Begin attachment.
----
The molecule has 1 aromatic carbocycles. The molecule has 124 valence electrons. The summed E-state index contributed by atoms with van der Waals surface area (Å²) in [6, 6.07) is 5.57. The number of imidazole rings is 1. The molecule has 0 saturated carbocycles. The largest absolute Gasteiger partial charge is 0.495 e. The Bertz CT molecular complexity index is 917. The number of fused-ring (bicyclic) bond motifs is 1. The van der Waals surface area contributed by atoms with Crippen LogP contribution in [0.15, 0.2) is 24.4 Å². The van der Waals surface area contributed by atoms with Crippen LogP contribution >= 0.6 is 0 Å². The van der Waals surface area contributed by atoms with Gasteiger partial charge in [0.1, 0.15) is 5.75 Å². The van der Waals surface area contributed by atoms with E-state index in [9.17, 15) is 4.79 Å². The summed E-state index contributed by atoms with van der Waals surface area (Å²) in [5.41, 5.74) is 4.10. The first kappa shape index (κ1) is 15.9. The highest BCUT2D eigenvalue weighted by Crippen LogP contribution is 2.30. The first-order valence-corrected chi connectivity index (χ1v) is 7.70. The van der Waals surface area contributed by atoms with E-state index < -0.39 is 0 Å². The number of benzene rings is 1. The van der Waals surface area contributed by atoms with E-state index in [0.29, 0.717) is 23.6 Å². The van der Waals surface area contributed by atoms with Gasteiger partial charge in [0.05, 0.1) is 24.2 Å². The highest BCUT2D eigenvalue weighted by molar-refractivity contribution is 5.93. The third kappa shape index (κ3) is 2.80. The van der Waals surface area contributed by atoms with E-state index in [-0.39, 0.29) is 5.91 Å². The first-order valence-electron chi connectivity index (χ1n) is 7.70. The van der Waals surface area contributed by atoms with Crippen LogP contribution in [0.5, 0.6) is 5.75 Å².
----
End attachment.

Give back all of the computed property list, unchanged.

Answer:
The molecule has 1 aromatic carbocycles. The molecule has 124 valence electrons. The summed E-state index contributed by atoms with van der Waals surface area (Å²) in [6, 6.07) is 5.57. The number of imidazole rings is 1. The molecule has 0 saturated carbocycles. The largest absolute Gasteiger partial charge is 0.495 e. The Bertz CT molecular complexity index is 917. The number of fused-ring (bicyclic) bond motifs is 1. The van der Waals surface area contributed by atoms with Crippen LogP contribution in [0.15, 0.2) is 24.4 Å². The van der Waals surface area contributed by atoms with Crippen LogP contribution >= 0.6 is 0 Å². The van der Waals surface area contributed by atoms with Gasteiger partial charge in [0.1, 0.15) is 5.75 Å². The van der Waals surface area contributed by atoms with E-state index in [9.17, 15) is 4.79 Å². The summed E-state index contributed by atoms with van der Waals surface area (Å²) in [5.41, 5.74) is 4.10. The first kappa shape index (κ1) is 15.9. The highest BCUT2D eigenvalue weighted by Crippen LogP contribution is 2.30. The first-order valence-corrected chi connectivity index (χ1v) is 7.70. The van der Waals surface area contributed by atoms with E-state index < -0.39 is 0 Å². The number of benzene rings is 1. The van der Waals surface area contributed by atoms with E-state index in [0.29, 0.717) is 23.6 Å². The van der Waals surface area contributed by atoms with Gasteiger partial charge in [0.05, 0.1) is 24.2 Å². The highest BCUT2D eigenvalue weighted by molar-refractivity contribution is 5.93. The third kappa shape index (κ3) is 2.80. The van der Waals surface area contributed by atoms with E-state index in [-0.39, 0.29) is 5.91 Å². The first-order valence-electron chi connectivity index (χ1n) is 7.70. The van der Waals surface area contributed by atoms with Crippen LogP contribution in [0.5, 0.6) is 5.75 Å².